Mr. Paul Miller: I’m pleased to speak to this bill and thank the member from Oshawa for bringing this issue to the Legislature again, for the fifth time: five attempts to bring greater safety and security to our youth. It’s unbelievable to me, Speaker—actually it’s unconscionable—that legislation to protect youth in sports has not become law yet. I want to be sure that the provisions in the bill provide the best protection of our youth who just want to enjoy a solid sports experience. Of course, some want to move on up through the ranks of provincial, national, international, Pan/Parapan Am and Olympic status.

Also, Speaker, I’ll be sharing a couple of minutes with the member from Bramalea–Gore–Malton.

In the explanatory note, it sets out who will be subject of the police report. I think it’s a good list. Referees, other officials, trainers and coaches must all agree to have a police force release a copy of their criminal record to the organizer of the sports activity. But it doesn’t talk about the facility staff having a police check. As we know, one of the most horrendous perpetrators of abuse to young children was an usher at a facility here in Toronto, someone who used his position to coerce these young, bright-eyed hopeful youth into a downward spiral of abuse. In the definitions to the act, it doesn’t include provincial legislation that identifies child care providers, family or not, who have a record of abuse, and I wonder if this also should be included.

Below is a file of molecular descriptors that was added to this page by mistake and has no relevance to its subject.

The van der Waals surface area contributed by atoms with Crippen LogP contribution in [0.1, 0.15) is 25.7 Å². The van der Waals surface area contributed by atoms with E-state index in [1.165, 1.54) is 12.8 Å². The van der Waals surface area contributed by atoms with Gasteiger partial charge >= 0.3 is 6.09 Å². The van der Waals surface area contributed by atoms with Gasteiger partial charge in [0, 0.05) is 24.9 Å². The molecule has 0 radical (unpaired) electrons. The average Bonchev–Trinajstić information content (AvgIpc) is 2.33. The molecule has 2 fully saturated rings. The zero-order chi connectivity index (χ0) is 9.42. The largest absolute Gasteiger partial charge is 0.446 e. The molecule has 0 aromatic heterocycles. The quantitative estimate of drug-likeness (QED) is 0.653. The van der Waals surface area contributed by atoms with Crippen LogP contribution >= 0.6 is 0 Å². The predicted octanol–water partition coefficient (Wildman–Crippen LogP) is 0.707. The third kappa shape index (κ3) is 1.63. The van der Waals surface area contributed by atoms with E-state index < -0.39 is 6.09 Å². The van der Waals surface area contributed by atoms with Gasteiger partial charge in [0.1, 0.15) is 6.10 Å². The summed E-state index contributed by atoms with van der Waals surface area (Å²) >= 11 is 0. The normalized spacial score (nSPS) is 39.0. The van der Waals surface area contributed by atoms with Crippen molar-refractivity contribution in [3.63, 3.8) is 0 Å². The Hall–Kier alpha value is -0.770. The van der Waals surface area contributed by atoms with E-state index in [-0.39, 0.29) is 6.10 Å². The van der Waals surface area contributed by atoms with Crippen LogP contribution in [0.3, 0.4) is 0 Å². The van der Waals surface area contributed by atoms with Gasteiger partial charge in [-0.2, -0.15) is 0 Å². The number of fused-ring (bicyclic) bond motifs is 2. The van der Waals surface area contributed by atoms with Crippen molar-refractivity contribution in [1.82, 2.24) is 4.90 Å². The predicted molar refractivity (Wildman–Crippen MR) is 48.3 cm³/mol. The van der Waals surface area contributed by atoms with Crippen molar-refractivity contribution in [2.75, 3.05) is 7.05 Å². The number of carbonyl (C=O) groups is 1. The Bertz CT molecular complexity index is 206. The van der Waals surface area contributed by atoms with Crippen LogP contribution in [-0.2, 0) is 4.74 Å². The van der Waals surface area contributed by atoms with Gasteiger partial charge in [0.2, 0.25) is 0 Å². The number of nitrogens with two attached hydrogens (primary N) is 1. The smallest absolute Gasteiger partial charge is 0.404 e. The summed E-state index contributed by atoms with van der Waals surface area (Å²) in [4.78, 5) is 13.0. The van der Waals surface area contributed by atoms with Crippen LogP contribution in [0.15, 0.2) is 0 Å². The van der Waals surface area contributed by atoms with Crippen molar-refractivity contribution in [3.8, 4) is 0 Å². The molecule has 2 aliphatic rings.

The act states that the minister may appoint any person to be an investigator. That person can look into the compliance with the act. This causes me some concern also. I would want to know that the investigator is governed by the rules or laws that ensure very careful application of the investigator’s duties and confidentiality. I would also want to be sure that the investigator did not overstep the authority of their position and seek other personal, confidential information.

It also provides authority to seize and detain information, but it doesn’t seem to provide rules for how that information is held and who has access to it. It’s also doesn’t clarify how an investigator would obtain a warrant issued under section 158 of the Provincial Offences Act. I also want to know, Speaker, to whom an investigator reports her or his findings and what action stems from that report.

Although I understand the intent of the “no liability” sections of the bill, I do have some concerns about them and look forward to full discussion when this bill comes before the standing committee for public hearings and debate. I anticipate participating in the process of writing the regulations that will clarify all of these questions.